Danseur Arthur Mitchell skyrocketed into critical acclaim as the most significant artist in classical dance. He ultimately created one of the esteemed international companies in the nation as founder and artistic director of the Dance Theatre of Harlem. V
Danseur Arthur Mitchell skyrocketed into critical acclaim as the most significant artist in classical dance. He ultimately created one of the esteemed international companies in the nation as founder and artistic director of the Dance Theatre of Harlem.
Vincent Williams, founder and president of the Black Theater Alliance Awards, said, “I am delighted that the Black Theater Alliance Award Board has chosen Arthur Mitchell as our prominent honoree for the 14th Annual Ira Aldridge Awards.”
A native of New York City, Mitchell was born March 27, 1934. It was in New York City of Performing Arts that he began training, and he became the first male student to win the coveted Annual Dance Award.
After earning his high school diploma, he was awarded a full scholarship to the School of American Ballet, and in 1955 became the first Black male to be appointed by George Balanchine to the professional company.
When the lithe young Mitchell danced the pas de deux in Agon that was created for him by Balanchine, he scored immediate critical acclaim, and dance critics through the first 15,000 mile tour of Europe unanimously agreed that he was a superior dancer.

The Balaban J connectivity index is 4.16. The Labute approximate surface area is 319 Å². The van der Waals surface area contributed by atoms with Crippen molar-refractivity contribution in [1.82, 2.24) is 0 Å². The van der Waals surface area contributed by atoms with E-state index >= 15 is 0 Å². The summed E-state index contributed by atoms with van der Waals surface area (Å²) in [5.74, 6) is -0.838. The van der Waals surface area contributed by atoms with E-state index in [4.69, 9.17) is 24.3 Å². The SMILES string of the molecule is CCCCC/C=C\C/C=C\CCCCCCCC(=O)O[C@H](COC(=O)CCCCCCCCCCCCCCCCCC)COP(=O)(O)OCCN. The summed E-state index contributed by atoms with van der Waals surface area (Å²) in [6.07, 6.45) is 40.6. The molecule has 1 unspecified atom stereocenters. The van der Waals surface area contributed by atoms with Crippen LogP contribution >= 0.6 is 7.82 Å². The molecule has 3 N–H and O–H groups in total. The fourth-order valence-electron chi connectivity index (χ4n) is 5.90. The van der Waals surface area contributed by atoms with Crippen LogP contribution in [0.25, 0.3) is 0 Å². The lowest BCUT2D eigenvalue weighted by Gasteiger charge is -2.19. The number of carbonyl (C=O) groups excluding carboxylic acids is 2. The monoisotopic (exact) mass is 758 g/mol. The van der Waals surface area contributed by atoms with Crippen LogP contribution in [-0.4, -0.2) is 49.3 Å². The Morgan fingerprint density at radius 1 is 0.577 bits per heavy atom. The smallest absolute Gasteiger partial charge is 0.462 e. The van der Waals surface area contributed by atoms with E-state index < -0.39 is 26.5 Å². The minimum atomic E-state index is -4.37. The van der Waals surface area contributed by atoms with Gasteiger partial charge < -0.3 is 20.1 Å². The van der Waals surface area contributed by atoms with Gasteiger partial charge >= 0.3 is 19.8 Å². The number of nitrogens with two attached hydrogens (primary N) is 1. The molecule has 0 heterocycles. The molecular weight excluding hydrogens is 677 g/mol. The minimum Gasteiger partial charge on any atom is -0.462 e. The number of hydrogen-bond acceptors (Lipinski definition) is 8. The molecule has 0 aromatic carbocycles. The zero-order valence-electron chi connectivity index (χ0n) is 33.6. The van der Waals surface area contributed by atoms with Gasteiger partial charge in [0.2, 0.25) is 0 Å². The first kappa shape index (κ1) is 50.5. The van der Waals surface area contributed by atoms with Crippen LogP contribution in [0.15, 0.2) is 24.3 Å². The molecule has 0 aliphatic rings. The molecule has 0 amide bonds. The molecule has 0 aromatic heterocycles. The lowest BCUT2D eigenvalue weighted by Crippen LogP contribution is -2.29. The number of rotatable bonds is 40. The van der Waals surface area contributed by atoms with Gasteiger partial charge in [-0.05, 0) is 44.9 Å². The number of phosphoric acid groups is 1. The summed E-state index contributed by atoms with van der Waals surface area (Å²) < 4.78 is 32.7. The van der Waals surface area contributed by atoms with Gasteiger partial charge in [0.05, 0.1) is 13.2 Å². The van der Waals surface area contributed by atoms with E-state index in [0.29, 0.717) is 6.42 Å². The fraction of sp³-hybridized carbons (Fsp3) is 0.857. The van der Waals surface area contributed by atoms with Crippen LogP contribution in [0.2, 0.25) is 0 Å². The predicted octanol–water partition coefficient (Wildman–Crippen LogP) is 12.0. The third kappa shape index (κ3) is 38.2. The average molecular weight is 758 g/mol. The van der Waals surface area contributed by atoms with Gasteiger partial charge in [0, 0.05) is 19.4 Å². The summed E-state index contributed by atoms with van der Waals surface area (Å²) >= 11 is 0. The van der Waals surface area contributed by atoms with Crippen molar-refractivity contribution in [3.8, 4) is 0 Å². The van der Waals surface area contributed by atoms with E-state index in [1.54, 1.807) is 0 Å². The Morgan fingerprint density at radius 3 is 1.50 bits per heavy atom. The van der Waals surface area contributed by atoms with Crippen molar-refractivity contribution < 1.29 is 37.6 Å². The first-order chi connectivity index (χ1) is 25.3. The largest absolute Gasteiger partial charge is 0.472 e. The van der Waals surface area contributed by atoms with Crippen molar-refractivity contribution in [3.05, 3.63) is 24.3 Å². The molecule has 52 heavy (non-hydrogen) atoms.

In those early years, Mitchell performed on tour with the American Ballet throughout Europe and the Middle East. He performed at Covent Garden in London, the La Scala in Milan, the Parish Opera, and in major cities from Athens to Tel Aviv.
Other dances in which he appeared included Western Symphony, Allegro Brilliante, Orpheus, A Midsummer Nite’s Dream, Bakuko, Romeo and Juliet, and the Moor.
In 1966, Mitchell was requested to organize The American Negro Dance Company, which represented the United States at the first World Festival of Negro Arts in Senegal.
In the 1967, at the request of the United States International Association, he established the National Ballet Company of Brazil in Rio de Janeiro.
After learning of the death of Dr. Martin Luther King Jr. in 1968, Mitchell established the Dance Theatre of Harlem.
With Karel Shook and the financial support of Mrs. Alva B. Gimbel and the Ford Foundation, the organization has been able to thrive.
Mitchell has developed the company into a school of allied arts and a multicultural institution that attracts thousands of professional dancers and students.
In addition to his directing, teaching and touring with the company, he continues to choreograph ballets including South African Suite, Lucy, Manifestations, Bach Passacaglia, Porgy and Bess, for the Metropolitan Opera, Rhythmetron, Tones, John Henry, Spiritual Suite and Fete Noire.
The awards ceremony is September 29 in the Moulin Rouge Salon of the Fairmont Hotel, 200 N. Columbus Drive.
The reception will begin at 6:30 p.m., dinner at 7:30 p.m. and the program at 8:30 p.m.
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